I have a knack for finding cheap plane tickets (kayak rarely lets me down) but low prices often mean inconvenient departure and arrival times and long layovers. My plane ticket from Albuquerque to Zurich was less than $600, but the catch was a 7-hour layover at LAX on Christmas Eve.
Instead of walking laps around the airport for 7 hours, my California friend Drew picked me up and we went for a hike in the Hollywood Hills. Turns out you can’t actually hike up to the Hollywood sign, but we picked a trail with a good view: Mount Hollywood Hiking Trail in Griffith Park.
The original, 30-foot tall Hollywood letters were erected in 1923 as part of an ad campaign for a housing development called Hollywoodland. The “Land” letters were removed in 1949 and the sign, never intended to be permanent, became increasingly dilapidated until 1978, when shock rocker Alice Cooper donated a new “O” and led a campaign to replace the remaining letters with larger steel letters.
Today, the sign is maintained by the Hollywood Sign Trust and heavily guarded by the LAPD. Chain link and barbed wires fences surround the sign and motion sensor cameras alert authorities to any movement around the signs. Supposedly, this somewhat extreme security system was necessitated by vandalism and injuries incurred by people trying to reach the letters, which sit on exceptionally steep terrain near the summit of the Santa Monica Mountains.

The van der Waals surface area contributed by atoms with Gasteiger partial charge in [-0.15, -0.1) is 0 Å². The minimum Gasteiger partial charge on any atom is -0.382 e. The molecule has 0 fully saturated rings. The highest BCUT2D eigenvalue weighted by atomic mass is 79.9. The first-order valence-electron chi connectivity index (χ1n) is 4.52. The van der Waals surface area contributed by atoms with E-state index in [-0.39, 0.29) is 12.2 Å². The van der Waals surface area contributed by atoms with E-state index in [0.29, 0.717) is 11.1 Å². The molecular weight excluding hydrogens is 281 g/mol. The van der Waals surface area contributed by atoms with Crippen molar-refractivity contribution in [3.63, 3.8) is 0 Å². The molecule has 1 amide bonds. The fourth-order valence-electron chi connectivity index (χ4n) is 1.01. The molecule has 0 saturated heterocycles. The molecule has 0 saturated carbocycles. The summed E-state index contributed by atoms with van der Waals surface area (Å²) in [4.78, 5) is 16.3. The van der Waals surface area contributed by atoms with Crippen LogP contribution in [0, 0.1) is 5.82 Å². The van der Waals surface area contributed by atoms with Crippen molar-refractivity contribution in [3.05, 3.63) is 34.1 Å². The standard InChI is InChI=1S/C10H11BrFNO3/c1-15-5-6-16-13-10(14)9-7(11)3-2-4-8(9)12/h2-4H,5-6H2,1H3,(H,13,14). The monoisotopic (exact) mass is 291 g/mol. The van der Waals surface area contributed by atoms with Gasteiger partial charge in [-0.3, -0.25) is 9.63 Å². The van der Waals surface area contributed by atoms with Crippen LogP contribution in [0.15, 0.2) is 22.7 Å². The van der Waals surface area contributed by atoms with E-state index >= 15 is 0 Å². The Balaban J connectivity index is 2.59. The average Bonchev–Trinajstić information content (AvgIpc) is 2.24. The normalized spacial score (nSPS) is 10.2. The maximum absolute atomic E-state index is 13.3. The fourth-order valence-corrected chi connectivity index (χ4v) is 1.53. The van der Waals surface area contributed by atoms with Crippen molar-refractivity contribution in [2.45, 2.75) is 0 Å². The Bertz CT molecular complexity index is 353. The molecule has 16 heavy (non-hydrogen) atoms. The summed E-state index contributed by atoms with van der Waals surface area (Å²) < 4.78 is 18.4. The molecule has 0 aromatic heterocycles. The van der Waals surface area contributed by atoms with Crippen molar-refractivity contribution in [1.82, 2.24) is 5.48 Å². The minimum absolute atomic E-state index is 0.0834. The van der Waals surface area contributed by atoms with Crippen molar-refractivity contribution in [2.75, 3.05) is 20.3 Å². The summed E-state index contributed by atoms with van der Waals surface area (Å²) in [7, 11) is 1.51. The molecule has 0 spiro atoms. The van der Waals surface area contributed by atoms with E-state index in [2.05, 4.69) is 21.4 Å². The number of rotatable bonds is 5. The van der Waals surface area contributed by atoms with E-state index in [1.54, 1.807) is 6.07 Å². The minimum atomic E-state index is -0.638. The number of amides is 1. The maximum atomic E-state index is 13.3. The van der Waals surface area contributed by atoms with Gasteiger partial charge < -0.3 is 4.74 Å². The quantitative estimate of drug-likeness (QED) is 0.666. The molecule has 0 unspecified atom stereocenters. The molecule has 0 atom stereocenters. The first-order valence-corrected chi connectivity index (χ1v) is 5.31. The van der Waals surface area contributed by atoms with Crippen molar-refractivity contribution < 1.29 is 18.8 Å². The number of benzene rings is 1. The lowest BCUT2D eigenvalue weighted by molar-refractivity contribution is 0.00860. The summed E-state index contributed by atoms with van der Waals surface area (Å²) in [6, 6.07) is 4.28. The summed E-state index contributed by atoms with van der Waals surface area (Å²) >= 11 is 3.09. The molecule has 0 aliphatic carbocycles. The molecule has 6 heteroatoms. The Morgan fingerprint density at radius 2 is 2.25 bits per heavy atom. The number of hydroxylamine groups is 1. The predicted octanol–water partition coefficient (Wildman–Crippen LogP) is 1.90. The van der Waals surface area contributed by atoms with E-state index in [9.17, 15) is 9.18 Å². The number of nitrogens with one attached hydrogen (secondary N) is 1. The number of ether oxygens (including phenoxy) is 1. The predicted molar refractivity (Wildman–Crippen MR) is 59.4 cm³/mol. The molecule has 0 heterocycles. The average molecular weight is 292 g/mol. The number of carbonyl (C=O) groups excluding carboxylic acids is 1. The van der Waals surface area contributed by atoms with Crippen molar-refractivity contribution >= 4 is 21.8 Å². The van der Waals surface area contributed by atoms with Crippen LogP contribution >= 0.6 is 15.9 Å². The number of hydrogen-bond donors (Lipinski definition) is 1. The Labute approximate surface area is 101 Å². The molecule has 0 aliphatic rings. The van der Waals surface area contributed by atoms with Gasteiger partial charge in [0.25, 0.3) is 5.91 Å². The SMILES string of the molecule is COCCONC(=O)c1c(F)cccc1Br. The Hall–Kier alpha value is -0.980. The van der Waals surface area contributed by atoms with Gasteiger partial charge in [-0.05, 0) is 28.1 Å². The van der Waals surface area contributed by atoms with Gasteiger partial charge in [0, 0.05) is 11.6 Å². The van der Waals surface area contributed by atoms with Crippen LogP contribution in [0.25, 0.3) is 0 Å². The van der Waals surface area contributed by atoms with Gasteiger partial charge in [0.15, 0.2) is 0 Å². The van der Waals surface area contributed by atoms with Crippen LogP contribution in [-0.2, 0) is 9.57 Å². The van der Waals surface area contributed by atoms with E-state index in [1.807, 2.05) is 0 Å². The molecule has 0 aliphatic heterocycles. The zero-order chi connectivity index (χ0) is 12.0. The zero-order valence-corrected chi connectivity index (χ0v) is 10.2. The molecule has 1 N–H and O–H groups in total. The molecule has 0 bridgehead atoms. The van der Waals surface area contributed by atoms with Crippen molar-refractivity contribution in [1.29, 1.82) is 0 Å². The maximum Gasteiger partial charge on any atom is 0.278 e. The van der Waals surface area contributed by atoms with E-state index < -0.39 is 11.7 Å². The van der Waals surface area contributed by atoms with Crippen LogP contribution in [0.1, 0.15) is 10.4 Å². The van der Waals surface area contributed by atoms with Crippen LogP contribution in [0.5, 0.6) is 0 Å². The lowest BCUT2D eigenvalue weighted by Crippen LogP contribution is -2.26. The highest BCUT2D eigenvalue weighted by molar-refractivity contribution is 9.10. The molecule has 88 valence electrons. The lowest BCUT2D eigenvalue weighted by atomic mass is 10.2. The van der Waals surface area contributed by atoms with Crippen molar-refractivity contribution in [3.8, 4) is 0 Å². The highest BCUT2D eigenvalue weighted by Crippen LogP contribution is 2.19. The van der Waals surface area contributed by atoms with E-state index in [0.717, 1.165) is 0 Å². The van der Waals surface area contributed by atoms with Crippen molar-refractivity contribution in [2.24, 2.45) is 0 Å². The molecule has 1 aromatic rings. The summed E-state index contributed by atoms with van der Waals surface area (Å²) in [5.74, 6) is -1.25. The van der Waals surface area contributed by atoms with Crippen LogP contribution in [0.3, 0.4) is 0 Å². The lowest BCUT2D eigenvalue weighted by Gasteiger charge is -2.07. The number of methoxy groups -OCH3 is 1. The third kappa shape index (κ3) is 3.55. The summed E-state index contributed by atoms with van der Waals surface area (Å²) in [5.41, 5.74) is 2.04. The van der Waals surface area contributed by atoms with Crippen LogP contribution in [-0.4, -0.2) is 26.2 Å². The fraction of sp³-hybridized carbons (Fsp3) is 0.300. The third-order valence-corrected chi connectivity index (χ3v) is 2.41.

Since we weren’t looking to tangle with the LAPD, Drew and I parked near the Griffith Park Observatory and hiked to a great vantage of the sign. This was my first trip to Los Angeles and I was really impressed by the terrain. I could do some real hiking in those mountains! We even saw people on horseback. Who knew LA was so rugged?
Once we got back to the car, I still had a couple of hours before I had to be back at the airport (leaving 2 hours to go back through security), so we headed for the beach. Looking at Drew’s Adventure Atlas (I’ve outfitted most of my friends with this invaluable and unmatched road tripping tool) the Santa Monica Pier was most convenient to the airport.
We had just enough time to wander down the pier, hear a lovely rendition of Knocking on Heaven’s Door by an old school busker, trespass among the pylons and see most of sunset over the Pacific before we high-tailed it back to LAX. Between the rides, the souvenirs, the music, the pier artists and the food – funnel cake and meat on a stick – the Santa Monica Pier was probably the most delightfully, obnoxiously full-blooded American place I could visit before boarding a plane to Europe. It was perfect.
Here’s another advantage to traveling on a major holiday: the airport was all but deserted and I was the only person going through security. No lines at all. Pretty sure that doesn’t happen everyday at LAX!
I’m now on the other side of another ocean in Freiburg, Germany, recovering from today’s 5-hour bike ride through the countryside to the Black Forest. Stay tuned for several European editions of the Blonde Coyote!